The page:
When I found myself suddenly UNEMPLOYED a little over three months ago, I began, in an unorganized way, to explore the online job sites, “the Ladders,” “Monster.com,” Link-In,” and others. But like Lord Ronald, in Stephen Leacock’s nonsense novel, “Gertrude the Governess, or: Simply Seventeen,” I said nothing; flung myself from the room, flung myself upon my horse and rode madly off in all directions!
I wasted lots of time and energy and some money doing it that way. Those sites, unfortunately including the Linked-In site, barrage you with “how to” articles of every sort, and scare you into thinking that whatever you are doing in your job hunt, you are DOING IT COMPLETELY WRONG. That, unfortunately, may also be correct. The rules around job searching have changed. But how do you distinguish the articles that offer excellent advice from those that exist primarily to scare us into subscribing to the services of this or that coaching or resume writing service?
One fantastic document--the “yellow brick road” to job search success--came serendipitously to me while browsing discussion groups on Linked-In. It is Olivier Taupin’s concise and highly informative slide presentation, LinkedIn for Job Seekers: Advanced Techniques For Finding A Job Quickly On LinkedIn. I have absolutely no affiliation with Olivier Taupin, I assure you. I’m just sharing with you a resource that I feel is certain can help you.
I suggest, if you do NOTHING ELSE to prepare yourself for the job search, this should be your bible for getting started. Read it and take it seriously. Once you get the knack, you’ll be using Linked-In to its maximal effectiveness, and coming up with your own ideas to get yourself noticed. Olivier’s information is golden. Once I started following his suggestions, the number of people who read my profile and the number of times I appeared in searches, increased by leaps and bounds. Emails began to land in my mailbox, and the phone began to ring. I recommend that you read it carefully, save a copy in your favorites. Refer to it often, and you won’t be disappointed.
In today’s economic recession, almost nothing about job searching works the way it did a mere two years ago. If you were accustomed, while you were working, to being canvassed almost relentlessly by professional recruiters, forget about it--the times have changed. You can’t just post your old tried-and-proven resume and sit back and wait to be contacted. You must actively seek out the attention of recruiters. Unquestionably, you need to change your style. That means you have to do a lot of things, in Linked-In, while you search, to make yourself stand out in the crowd.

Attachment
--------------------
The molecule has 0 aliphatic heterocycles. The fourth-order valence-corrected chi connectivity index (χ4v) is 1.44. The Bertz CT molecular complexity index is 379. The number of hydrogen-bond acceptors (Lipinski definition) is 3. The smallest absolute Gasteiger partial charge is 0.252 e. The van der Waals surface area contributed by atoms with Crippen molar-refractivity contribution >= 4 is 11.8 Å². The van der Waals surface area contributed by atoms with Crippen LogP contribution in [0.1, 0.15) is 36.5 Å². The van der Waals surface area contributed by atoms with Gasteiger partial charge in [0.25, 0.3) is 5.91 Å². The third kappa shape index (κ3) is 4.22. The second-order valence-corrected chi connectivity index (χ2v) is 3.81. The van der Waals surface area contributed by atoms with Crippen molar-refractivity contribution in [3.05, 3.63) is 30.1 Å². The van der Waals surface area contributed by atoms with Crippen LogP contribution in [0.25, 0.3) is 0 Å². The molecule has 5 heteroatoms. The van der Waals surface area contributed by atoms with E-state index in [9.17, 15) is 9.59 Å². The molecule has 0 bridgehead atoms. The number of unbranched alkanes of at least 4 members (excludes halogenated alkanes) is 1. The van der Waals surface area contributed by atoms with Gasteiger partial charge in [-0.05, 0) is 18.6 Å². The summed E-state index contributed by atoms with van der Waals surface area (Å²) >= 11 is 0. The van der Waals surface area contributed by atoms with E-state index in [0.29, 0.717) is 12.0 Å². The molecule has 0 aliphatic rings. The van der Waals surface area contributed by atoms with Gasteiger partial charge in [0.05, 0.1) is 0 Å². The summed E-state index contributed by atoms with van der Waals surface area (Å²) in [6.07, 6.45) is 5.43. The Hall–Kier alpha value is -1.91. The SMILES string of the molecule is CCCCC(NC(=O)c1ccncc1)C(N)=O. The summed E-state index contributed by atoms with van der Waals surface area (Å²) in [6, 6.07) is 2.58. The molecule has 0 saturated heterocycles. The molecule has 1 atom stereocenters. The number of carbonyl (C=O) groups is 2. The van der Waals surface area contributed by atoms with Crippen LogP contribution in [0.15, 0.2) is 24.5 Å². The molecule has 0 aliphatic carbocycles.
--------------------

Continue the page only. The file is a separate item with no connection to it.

I’ll be back later to tell you about the most effective steps I’ve taken to get noticed in positive ways (Hint: this blog is one of them). In the meantime, take good advantage of your current and past relationships—those that you have formed in business, and even your friendships. Friends outside your industry may KNOW people at target companies, and those relationships can help to get you introduced to hiring managers. Let everyone know that you are out of work—there is no stigma to being jobless in this recession, regardless of how bad you may feel about it.
And you are NOT worthless. You were great when you were working, and nothing about that has changed. If you are feeling down, out, and alone, take heart: You are NOT alone! You will find that people WANT and are eager to help you. If this comes to you as a revelation, you’ll be very pleasantly surprised. You will also find yourself changing in wonderful ways.
You are not alone
And never forget…you need to do all you can to help others too! Offer to write Linked-In recommendations or otherwise open doors for friends and colleagues. You’ll get a lot of personal satisfaction from simple acts of friendship like these. And your “luck” will begin to change.
Simple acts of Friendship
Just remember, unless you are very lucky and grab the brass ring quickly, today’s job searches tend to take more time than they once did. Keep in mind: This IS NOT happening because of anything you did—you are no less competent than you were when you were working. Drum that into your brain!
Try hard--Try very hard-- to not appear to be down or depressed, even if you're feeling like proverbial "Dirt!." As much as possible, be your old optimistic, cheerful old self and, most of all, do not let BITTERNESS consume you. Prospective employers will not be positively impressed by the story of your misfortune. They are looking for people whose presence enhances their own work experience and the atmosphere in the workplace. By trying like hell, to present yourself in positive ways, soon it will become easy.
But you MUST dig in, prepare for a long haul, and learn the proven ways to get yourself noticed. The effort will work if you work at it!
The Road Ahead
All photos by Michelle Alton